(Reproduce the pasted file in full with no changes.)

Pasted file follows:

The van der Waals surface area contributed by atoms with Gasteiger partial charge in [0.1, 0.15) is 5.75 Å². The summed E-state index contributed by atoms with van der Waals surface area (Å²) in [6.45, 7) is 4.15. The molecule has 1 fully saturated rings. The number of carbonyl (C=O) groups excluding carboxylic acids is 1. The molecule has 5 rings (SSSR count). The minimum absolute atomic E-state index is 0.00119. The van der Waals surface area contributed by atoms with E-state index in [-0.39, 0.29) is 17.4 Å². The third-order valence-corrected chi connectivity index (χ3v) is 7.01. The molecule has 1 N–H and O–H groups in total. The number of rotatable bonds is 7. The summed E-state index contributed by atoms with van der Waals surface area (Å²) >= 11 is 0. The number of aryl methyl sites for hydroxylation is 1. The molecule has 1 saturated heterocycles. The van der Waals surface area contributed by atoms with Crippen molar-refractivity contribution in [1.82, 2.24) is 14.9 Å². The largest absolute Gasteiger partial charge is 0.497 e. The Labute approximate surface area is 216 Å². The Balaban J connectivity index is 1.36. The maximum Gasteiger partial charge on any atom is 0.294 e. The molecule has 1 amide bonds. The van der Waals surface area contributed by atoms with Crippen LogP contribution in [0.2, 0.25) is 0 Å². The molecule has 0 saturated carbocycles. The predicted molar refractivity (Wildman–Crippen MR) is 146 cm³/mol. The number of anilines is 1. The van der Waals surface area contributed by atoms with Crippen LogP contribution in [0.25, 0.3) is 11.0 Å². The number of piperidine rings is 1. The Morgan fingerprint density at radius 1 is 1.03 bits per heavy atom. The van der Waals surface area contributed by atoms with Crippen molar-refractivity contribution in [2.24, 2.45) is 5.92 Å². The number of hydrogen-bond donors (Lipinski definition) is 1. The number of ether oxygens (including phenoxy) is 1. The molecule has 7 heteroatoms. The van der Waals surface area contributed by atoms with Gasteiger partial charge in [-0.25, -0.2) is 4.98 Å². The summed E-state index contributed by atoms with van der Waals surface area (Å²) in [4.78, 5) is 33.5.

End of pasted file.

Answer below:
The van der Waals surface area contributed by atoms with Gasteiger partial charge in [0.1, 0.15) is 5.75 Å². The summed E-state index contributed by atoms with van der Waals surface area (Å²) in [6.45, 7) is 4.15. The molecule has 1 fully saturated rings. The number of carbonyl (C=O) groups excluding carboxylic acids is 1. The molecule has 5 rings (SSSR count). The minimum absolute atomic E-state index is 0.00119. The van der Waals surface area contributed by atoms with E-state index in [-0.39, 0.29) is 17.4 Å². The third-order valence-corrected chi connectivity index (χ3v) is 7.01. The molecule has 1 N–H and O–H groups in total. The number of rotatable bonds is 7. The summed E-state index contributed by atoms with van der Waals surface area (Å²) >= 11 is 0. The number of aryl methyl sites for hydroxylation is 1. The molecule has 1 saturated heterocycles. The van der Waals surface area contributed by atoms with Crippen molar-refractivity contribution in [1.82, 2.24) is 14.9 Å². The largest absolute Gasteiger partial charge is 0.497 e. The Labute approximate surface area is 216 Å². The Balaban J connectivity index is 1.36. The maximum Gasteiger partial charge on any atom is 0.294 e. The molecule has 1 amide bonds. The van der Waals surface area contributed by atoms with Crippen LogP contribution in [0.2, 0.25) is 0 Å². The molecule has 0 saturated carbocycles. The predicted molar refractivity (Wildman–Crippen MR) is 146 cm³/mol. The number of anilines is 1. The van der Waals surface area contributed by atoms with Crippen LogP contribution in [0.25, 0.3) is 11.0 Å². The number of piperidine rings is 1. The Morgan fingerprint density at radius 1 is 1.03 bits per heavy atom. The van der Waals surface area contributed by atoms with Crippen molar-refractivity contribution in [2.24, 2.45) is 5.92 Å². The number of hydrogen-bond donors (Lipinski definition) is 1. The number of ether oxygens (including phenoxy) is 1. The molecule has 7 heteroatoms. The van der Waals surface area contributed by atoms with Gasteiger partial charge in [-0.25, -0.2) is 4.98 Å². The summed E-state index contributed by atoms with van der Waals surface area (Å²) in [4.78, 5) is 33.5.